US: Responding to the 'brain drain' reversalFortune magazine suggests that the reversal of the so-called "brain drain" points to a worrying trend related both to perceived long-term consequences of the current economic recession and the waning appeal of the specialised job market in the US.
Traditionally reserving a quota of 65,000 out of the millions of non-immigrant visas granted in the US each year, H-1B visas are granted to those with specialised knowledge - usually postgraduates taking jobs in science and industry, but also including professionals such as doctors and lawyers.
Because H-1B visa holders have been petitioned and sponsored by American employers, they are entitled to apply for green cards and permanent residency in the US.
Whereas in previous years the US State Department has increased - even doubled - the quota of such visas to meet the demand, this year things appear to be getting off to sluggish start. According to the article, only 18,000 applications were made in the first month of the current calendar year, suggesting that the target quota may not be reached.
Although numbers failed to recover fully since visa restrictions were imposed after the terrorist attacks in 2001, they were beginning to improve until another downward trend began in 2008. Thus, while more than 118,000 H-1B visas were granted in 2002, only 107,196 were granted in 2003.
Averaging around 132,000 between 2004 and 2006, they reached a peak in 2007 at 154,053. But, since then, they have slipped to 129,464 in 2008 and further down to 110,367 in 2009.
More than 110,000 non-immigrant H-1B visas were granted in 2009, representing 2.2% of all the visas issued by the US Department of State that year.
From 2008 to 2009, nearly 23% fewer Indians applied for H-1B visas (from 56% to 50% of the total number of applications). Since the late 1990s, India has been the overwhelming leader in terms of the number of skilled graduates who have applied to work temporarily in the US.
By contrast, specialised workers from the second leading host country, China, have been granted rather more H-1B visas since the onset of the economic recession, with the percentage of the total actually having risen from around 5% from 2000-04 to nearly 8% in 2009.
Asians continue to be granted - overall - the largest percentage of H-1B visas, even though the actual number of applications has dropped steadily since 2007. Proportionally, however, this decrease is not significant compared to other regions worldwide. As such, 75% of all the visas granted in 2009 went to specialised graduates from Asian countries, up from 62% in 2003 but slightly down from 77% in 2008.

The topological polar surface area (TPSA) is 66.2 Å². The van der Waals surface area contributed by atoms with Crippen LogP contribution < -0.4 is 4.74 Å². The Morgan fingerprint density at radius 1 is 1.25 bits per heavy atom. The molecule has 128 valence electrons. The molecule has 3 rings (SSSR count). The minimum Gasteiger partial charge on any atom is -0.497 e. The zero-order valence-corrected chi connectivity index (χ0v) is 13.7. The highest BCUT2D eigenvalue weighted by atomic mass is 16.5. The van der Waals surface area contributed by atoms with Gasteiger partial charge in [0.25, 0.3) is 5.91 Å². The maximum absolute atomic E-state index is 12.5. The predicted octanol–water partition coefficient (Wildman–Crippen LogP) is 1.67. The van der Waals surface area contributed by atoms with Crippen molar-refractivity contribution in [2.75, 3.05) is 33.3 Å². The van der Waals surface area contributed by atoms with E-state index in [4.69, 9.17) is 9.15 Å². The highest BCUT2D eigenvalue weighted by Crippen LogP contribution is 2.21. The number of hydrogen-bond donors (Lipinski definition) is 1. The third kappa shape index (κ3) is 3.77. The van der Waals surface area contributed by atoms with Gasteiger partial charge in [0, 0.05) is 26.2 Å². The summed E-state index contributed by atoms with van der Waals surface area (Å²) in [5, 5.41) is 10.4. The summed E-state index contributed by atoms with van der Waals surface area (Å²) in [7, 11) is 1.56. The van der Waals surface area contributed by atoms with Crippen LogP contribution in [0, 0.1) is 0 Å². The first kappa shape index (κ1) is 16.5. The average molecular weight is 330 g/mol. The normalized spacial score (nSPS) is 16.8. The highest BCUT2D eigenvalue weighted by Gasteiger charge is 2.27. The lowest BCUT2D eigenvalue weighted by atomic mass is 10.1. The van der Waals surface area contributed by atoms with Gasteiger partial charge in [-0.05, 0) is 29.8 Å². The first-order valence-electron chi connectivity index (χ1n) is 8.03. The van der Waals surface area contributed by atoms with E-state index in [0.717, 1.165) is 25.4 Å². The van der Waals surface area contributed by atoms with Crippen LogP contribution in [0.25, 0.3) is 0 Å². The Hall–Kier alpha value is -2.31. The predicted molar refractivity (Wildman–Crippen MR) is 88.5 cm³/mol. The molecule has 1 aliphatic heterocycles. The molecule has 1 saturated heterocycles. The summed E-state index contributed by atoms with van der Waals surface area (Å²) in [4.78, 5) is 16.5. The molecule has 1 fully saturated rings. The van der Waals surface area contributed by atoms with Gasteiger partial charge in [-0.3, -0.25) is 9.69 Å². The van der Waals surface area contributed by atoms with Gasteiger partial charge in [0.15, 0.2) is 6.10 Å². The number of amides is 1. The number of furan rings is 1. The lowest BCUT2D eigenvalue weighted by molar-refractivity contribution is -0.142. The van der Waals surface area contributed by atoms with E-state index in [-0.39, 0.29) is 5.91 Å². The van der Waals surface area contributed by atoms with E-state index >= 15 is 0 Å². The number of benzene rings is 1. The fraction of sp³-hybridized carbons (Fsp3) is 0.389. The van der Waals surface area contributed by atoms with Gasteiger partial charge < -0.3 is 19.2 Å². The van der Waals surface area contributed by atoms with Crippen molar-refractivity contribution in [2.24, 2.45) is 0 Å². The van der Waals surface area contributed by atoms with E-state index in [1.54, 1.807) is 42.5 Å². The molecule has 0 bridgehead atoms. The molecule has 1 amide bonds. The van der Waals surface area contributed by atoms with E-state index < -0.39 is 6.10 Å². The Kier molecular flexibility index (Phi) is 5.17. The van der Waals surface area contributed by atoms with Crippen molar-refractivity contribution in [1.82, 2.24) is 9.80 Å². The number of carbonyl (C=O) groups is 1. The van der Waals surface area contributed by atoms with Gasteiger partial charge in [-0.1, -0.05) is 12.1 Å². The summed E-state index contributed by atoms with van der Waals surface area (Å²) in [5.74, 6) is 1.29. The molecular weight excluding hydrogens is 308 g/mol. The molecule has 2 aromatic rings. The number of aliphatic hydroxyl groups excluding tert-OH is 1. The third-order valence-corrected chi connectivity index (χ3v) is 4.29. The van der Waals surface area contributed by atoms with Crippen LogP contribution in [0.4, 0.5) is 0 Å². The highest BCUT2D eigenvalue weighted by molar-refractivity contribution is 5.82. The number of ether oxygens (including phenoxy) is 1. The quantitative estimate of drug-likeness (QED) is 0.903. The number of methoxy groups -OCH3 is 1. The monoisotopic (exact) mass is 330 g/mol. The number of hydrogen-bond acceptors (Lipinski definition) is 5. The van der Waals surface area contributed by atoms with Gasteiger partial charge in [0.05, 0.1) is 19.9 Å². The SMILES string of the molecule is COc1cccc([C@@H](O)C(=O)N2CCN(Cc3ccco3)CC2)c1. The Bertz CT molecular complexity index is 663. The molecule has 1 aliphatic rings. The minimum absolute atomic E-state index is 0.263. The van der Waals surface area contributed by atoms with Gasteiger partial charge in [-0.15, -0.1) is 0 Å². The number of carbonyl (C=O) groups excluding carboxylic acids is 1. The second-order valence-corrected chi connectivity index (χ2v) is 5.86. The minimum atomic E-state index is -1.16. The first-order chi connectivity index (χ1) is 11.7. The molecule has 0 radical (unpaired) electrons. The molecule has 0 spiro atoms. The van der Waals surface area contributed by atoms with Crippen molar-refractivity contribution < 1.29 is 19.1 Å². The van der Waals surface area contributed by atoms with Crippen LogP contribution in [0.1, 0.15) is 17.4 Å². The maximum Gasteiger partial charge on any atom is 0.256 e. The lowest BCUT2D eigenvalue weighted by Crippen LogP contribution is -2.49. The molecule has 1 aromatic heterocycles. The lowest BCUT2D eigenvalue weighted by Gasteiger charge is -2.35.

This shift to increased numbers of Asian applicants is matched by declines elsewhere. For instance, nearly one-fifth of all applicants in 2000 came from Europe; but, by 2008, H-1B visa granting rates had slipped to 12%. Although the overall percentage had increased to nearly 14% in 2009, the overall numbers were down.
The trend is found elsewhere: people in Africa, Oceania, and North and South America consistently have made fewer and fewer H-1B visa applications.
Traditionally, businesses have encouraged the influx of H-1B visa holders for their ability to help encourage innovation and competitiveness, thus stimulating the economy and ensuring that the US maintain its supremacy over science and industry.
Fewer applications thus appear to point to other problems that can only be addressed by immigration reform, says the Fortune magazine article.
Many people are approved for H-1B visas who lack "specialised skills", or the equivalent of a US high school diploma. The vastly excessive annual "limit" on H-1B visas, such as it is, is over 85,000, not 65,00 and reporting it as 65,000 would be misleading.
In 2009, 86,300 new H-1B visa applications were approved, and 127,971 renewals and extensions issued. In 2004 the corresponding figures were 130,497 new, and 156,921 renewed or extended.
Studies by researchers from Columbia, the Computing Research Association, Duke, Georgetown, Harvard, the National Research Council of the National Academy of Sciences, the RAND Corporation, Rochester Institute of Technology, Rutgers, Alfred P. Sloan Foundation, Stanford, the State University of New York Buffalo, University of California Davis, the Wharton School, the Urban Institute, and the US Department of Education Office of Education Research & Improvement have reported that the US has been producing more US citizen STEM (science, technology, engineering, maths) workers than the US has been employing in these fields.
There is no "brain drain", but a surplus of US citizens with PhDs, and an even bigger surplus of US citizens with master's and bachelor's degrees in STEM fields.
Although the United States has been producing more engineering students as stated in an earlier comment, most of them are far less hardworking than their H1-B counterpart.
I supervise both an H1B worker and a US citizen. While the H1-B worker puts in lot of hours (and they are all productive), the US citizen barely touches 5 p.m.
I must say that such truculent criticism of H1B is really not justified.